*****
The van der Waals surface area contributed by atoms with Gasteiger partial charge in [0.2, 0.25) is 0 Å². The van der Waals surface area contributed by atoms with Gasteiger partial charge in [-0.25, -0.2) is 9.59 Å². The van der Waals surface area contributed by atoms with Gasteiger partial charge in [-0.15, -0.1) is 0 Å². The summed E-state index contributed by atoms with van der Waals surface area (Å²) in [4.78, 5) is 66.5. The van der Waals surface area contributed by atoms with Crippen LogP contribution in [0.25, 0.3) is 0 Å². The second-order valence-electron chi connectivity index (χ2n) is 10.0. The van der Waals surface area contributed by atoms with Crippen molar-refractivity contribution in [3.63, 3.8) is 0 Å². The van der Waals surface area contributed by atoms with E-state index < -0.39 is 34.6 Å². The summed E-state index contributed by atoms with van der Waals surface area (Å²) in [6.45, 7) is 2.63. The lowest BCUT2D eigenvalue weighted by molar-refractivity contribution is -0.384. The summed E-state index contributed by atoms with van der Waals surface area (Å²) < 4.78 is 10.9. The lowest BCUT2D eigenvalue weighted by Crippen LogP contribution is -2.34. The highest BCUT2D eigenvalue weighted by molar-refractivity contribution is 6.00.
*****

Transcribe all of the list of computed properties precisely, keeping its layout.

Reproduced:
The van der Waals surface area contributed by atoms with Gasteiger partial charge in [0.2, 0.25) is 0 Å². The van der Waals surface area contributed by atoms with Gasteiger partial charge in [-0.25, -0.2) is 9.59 Å². The van der Waals surface area contributed by atoms with Gasteiger partial charge in [-0.15, -0.1) is 0 Å². The summed E-state index contributed by atoms with van der Waals surface area (Å²) in [4.78, 5) is 66.5. The van der Waals surface area contributed by atoms with Crippen LogP contribution in [0.25, 0.3) is 0 Å². The second-order valence-electron chi connectivity index (χ2n) is 10.0. The van der Waals surface area contributed by atoms with Crippen molar-refractivity contribution in [3.63, 3.8) is 0 Å². The van der Waals surface area contributed by atoms with E-state index < -0.39 is 34.6 Å². The summed E-state index contributed by atoms with van der Waals surface area (Å²) in [6.45, 7) is 2.63. The lowest BCUT2D eigenvalue weighted by molar-refractivity contribution is -0.384. The summed E-state index contributed by atoms with van der Waals surface area (Å²) < 4.78 is 10.9. The lowest BCUT2D eigenvalue weighted by Crippen LogP contribution is -2.34. The highest BCUT2D eigenvalue weighted by molar-refractivity contribution is 6.00.